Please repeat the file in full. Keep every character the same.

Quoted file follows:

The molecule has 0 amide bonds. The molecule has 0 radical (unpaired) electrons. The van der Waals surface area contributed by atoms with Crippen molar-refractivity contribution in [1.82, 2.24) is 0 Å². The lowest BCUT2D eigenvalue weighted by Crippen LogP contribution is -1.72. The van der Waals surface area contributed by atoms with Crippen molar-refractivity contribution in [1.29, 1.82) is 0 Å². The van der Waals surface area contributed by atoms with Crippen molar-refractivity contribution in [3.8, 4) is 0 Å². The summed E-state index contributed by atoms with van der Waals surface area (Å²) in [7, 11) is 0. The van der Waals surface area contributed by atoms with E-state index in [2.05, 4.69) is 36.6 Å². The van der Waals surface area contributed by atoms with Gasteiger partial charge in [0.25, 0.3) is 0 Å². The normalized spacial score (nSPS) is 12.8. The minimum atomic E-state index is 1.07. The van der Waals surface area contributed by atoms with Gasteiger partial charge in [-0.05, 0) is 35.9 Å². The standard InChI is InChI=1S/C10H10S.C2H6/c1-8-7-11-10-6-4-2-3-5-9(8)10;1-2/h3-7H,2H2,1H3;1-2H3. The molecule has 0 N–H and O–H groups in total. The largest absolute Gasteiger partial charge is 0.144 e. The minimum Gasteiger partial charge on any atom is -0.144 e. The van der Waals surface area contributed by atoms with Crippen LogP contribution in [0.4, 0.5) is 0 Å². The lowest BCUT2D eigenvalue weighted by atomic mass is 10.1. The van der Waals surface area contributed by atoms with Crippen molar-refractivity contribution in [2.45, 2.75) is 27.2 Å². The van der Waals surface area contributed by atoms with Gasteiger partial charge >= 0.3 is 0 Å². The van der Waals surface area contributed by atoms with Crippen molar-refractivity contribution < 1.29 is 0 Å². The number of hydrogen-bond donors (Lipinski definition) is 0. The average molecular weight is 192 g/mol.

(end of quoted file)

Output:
The molecule has 0 amide bonds. The molecule has 0 radical (unpaired) electrons. The van der Waals surface area contributed by atoms with Crippen molar-refractivity contribution in [1.82, 2.24) is 0 Å². The lowest BCUT2D eigenvalue weighted by Crippen LogP contribution is -1.72. The van der Waals surface area contributed by atoms with Crippen molar-refractivity contribution in [1.29, 1.82) is 0 Å². The van der Waals surface area contributed by atoms with Crippen molar-refractivity contribution in [3.8, 4) is 0 Å². The summed E-state index contributed by atoms with van der Waals surface area (Å²) in [7, 11) is 0. The van der Waals surface area contributed by atoms with E-state index in [2.05, 4.69) is 36.6 Å². The van der Waals surface area contributed by atoms with Gasteiger partial charge in [0.25, 0.3) is 0 Å². The normalized spacial score (nSPS) is 12.8. The minimum atomic E-state index is 1.07. The van der Waals surface area contributed by atoms with Gasteiger partial charge in [-0.05, 0) is 35.9 Å². The standard InChI is InChI=1S/C10H10S.C2H6/c1-8-7-11-10-6-4-2-3-5-9(8)10;1-2/h3-7H,2H2,1H3;1-2H3. The molecule has 0 N–H and O–H groups in total. The largest absolute Gasteiger partial charge is 0.144 e. The minimum Gasteiger partial charge on any atom is -0.144 e. The van der Waals surface area contributed by atoms with Crippen LogP contribution in [0.4, 0.5) is 0 Å². The lowest BCUT2D eigenvalue weighted by atomic mass is 10.1. The van der Waals surface area contributed by atoms with Crippen molar-refractivity contribution in [2.45, 2.75) is 27.2 Å². The van der Waals surface area contributed by atoms with Gasteiger partial charge >= 0.3 is 0 Å². The van der Waals surface area contributed by atoms with Crippen molar-refractivity contribution < 1.29 is 0 Å². The number of hydrogen-bond donors (Lipinski definition) is 0. The average molecular weight is 192 g/mol.